Few seasons will put as much stress on your home as winter. Yes, spring and autumn both have drastically changing temperatures, which can warp wood and generally do a fair amount of damage, not to mention plenty of rain – and we all know how much damage rain can do! Summer also has its share of dangers, with the potential for incredible heat and humidity every day. Yet few things are as inhospitable to human civilization as the bitter cold and harsh weather of winter, which is why it is important to take such care with preparing your home for the coldest season and continue to perform winter maintenance once winter is in full swing.
The first thing you want to make certain of is that you are going to be warm and comfortable throughout the bitter cold of winter, so you will want to ensure that your heating system is in working order. Many choose to call in a technician to inspect their furnace or heat pump. By ensuring that their system is clean and in good condition, you can be sure that you’re getting the most heat for your dollar, which means you’ll be saving money this winter, too. Additionally, this inspection will measure carbon-monoxide leakage, preventing a potential tragedy in the process.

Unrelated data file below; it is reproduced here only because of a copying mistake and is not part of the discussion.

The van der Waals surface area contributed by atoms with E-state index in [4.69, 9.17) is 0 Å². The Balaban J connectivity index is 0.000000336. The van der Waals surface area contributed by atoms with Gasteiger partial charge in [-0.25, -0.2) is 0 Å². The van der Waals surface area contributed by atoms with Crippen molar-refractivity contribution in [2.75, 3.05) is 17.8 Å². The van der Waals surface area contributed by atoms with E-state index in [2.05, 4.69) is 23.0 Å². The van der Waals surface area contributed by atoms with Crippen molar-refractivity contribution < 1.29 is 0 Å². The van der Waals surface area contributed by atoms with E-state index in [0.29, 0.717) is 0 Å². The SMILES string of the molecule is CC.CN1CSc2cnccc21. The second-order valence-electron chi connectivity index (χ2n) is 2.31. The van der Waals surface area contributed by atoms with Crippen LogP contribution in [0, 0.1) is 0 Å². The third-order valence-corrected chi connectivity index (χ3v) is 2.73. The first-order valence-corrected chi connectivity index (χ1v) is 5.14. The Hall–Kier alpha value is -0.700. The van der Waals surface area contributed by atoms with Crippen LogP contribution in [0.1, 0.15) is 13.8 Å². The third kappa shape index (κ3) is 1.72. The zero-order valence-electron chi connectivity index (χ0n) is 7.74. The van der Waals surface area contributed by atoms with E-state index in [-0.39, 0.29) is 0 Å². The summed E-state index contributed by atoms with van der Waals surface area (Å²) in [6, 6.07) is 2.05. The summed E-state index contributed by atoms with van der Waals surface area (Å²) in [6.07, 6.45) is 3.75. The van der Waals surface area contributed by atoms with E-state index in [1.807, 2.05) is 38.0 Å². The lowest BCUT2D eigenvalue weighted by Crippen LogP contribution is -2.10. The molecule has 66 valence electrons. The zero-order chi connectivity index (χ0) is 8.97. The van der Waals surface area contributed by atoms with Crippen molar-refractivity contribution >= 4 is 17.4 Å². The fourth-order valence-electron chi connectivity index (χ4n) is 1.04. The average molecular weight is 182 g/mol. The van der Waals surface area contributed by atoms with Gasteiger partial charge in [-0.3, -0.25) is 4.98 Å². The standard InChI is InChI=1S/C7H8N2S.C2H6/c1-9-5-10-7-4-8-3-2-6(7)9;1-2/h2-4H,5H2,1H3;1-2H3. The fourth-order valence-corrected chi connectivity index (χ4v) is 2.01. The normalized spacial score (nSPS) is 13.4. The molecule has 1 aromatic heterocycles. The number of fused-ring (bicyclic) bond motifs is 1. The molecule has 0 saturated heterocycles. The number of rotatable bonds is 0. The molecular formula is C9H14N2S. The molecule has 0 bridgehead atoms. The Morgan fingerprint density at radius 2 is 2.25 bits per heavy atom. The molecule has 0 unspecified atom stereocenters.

Speaking of heat, you’ll also want to reverse your ceiling fans (if you have them). It may seem strange to do so, but this is a matter of physics; heat naturally rises, but you probably don’t spend a lot of time on your ceiling. To keep the heat near the floor, where you are, you want your fan spinning in such a way that it will produce an updraft, thereby pushing the heated air down into the room. This will keep your home warmer than it otherwise would be.
Water, Water Everywhere
While rain often hits the ground as snow and can stay in that form for quite some time, you can’t forget that ultimately all that ice and snow is just water waiting to revert to its liquid form. To that end, it is important to take steps to prevent water damage – some of which is unique to winter. For example, ice dams can form where icicles and other large amounts of ice deposit themselves on your roof, gutters, and other parts of your home. These large amounts of ice can in turn stop water – often, melting ice and snow – from running off your home naturally, building up and eventually doing damage to your home.
Thus, it is important to make certain that your home is weatherized appropriately. Have any air leaks fixed, and ensure that your attic is insulated. Loose or missing shingles may also open your home up to a leak, as can breaks in the seals around vent stacks and chimneys. Having all of these elements of your home fixed and ready to go is a great idea.
Plenty of Chores, But One Silver Bullet